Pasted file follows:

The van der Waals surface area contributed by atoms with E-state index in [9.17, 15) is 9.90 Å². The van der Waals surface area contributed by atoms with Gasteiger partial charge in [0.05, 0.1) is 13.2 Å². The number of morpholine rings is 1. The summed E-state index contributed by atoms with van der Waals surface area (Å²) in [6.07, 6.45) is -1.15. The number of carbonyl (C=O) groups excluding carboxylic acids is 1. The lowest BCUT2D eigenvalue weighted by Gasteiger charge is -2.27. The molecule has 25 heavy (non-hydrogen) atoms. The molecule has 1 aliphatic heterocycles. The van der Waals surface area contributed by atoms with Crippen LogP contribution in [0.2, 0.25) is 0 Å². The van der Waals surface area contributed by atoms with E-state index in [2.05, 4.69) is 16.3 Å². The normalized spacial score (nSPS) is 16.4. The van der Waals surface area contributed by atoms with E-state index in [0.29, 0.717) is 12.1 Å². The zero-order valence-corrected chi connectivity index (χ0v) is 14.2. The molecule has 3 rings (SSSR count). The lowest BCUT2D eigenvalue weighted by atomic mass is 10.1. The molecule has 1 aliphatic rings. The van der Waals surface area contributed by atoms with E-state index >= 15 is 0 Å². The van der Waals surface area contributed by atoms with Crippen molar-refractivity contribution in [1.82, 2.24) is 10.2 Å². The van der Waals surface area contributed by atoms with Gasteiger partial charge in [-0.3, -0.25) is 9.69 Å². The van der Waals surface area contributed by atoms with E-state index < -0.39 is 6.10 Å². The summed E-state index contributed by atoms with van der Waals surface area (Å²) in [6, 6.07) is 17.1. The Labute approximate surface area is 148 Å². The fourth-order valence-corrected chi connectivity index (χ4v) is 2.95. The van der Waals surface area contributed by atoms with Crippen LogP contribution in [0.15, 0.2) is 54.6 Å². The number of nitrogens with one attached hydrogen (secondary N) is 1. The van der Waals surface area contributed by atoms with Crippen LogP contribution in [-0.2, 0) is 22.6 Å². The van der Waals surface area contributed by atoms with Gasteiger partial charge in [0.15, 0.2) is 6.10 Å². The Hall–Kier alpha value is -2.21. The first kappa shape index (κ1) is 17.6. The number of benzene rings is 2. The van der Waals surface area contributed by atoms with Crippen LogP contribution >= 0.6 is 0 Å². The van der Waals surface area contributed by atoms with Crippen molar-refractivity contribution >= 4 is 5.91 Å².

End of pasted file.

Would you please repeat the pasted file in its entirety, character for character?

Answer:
The van der Waals surface area contributed by atoms with E-state index in [9.17, 15) is 9.90 Å². The van der Waals surface area contributed by atoms with Gasteiger partial charge in [0.05, 0.1) is 13.2 Å². The number of morpholine rings is 1. The summed E-state index contributed by atoms with van der Waals surface area (Å²) in [6.07, 6.45) is -1.15. The number of carbonyl (C=O) groups excluding carboxylic acids is 1. The lowest BCUT2D eigenvalue weighted by Gasteiger charge is -2.27. The molecule has 25 heavy (non-hydrogen) atoms. The molecule has 1 aliphatic heterocycles. The van der Waals surface area contributed by atoms with Crippen LogP contribution in [0.2, 0.25) is 0 Å². The van der Waals surface area contributed by atoms with E-state index in [2.05, 4.69) is 16.3 Å². The normalized spacial score (nSPS) is 16.4. The van der Waals surface area contributed by atoms with E-state index in [0.29, 0.717) is 12.1 Å². The zero-order valence-corrected chi connectivity index (χ0v) is 14.2. The molecule has 3 rings (SSSR count). The lowest BCUT2D eigenvalue weighted by atomic mass is 10.1. The molecule has 1 aliphatic rings. The van der Waals surface area contributed by atoms with E-state index >= 15 is 0 Å². The van der Waals surface area contributed by atoms with Crippen molar-refractivity contribution in [1.82, 2.24) is 10.2 Å². The van der Waals surface area contributed by atoms with Gasteiger partial charge in [-0.3, -0.25) is 9.69 Å². The van der Waals surface area contributed by atoms with E-state index < -0.39 is 6.10 Å². The summed E-state index contributed by atoms with van der Waals surface area (Å²) in [6, 6.07) is 17.1. The Labute approximate surface area is 148 Å². The fourth-order valence-corrected chi connectivity index (χ4v) is 2.95. The van der Waals surface area contributed by atoms with Crippen LogP contribution in [0.15, 0.2) is 54.6 Å². The number of nitrogens with one attached hydrogen (secondary N) is 1. The van der Waals surface area contributed by atoms with Crippen LogP contribution in [-0.2, 0) is 22.6 Å². The van der Waals surface area contributed by atoms with Gasteiger partial charge in [0.15, 0.2) is 6.10 Å². The Hall–Kier alpha value is -2.21. The first kappa shape index (κ1) is 17.6. The number of benzene rings is 2. The van der Waals surface area contributed by atoms with Crippen LogP contribution >= 0.6 is 0 Å². The van der Waals surface area contributed by atoms with Crippen molar-refractivity contribution >= 4 is 5.91 Å².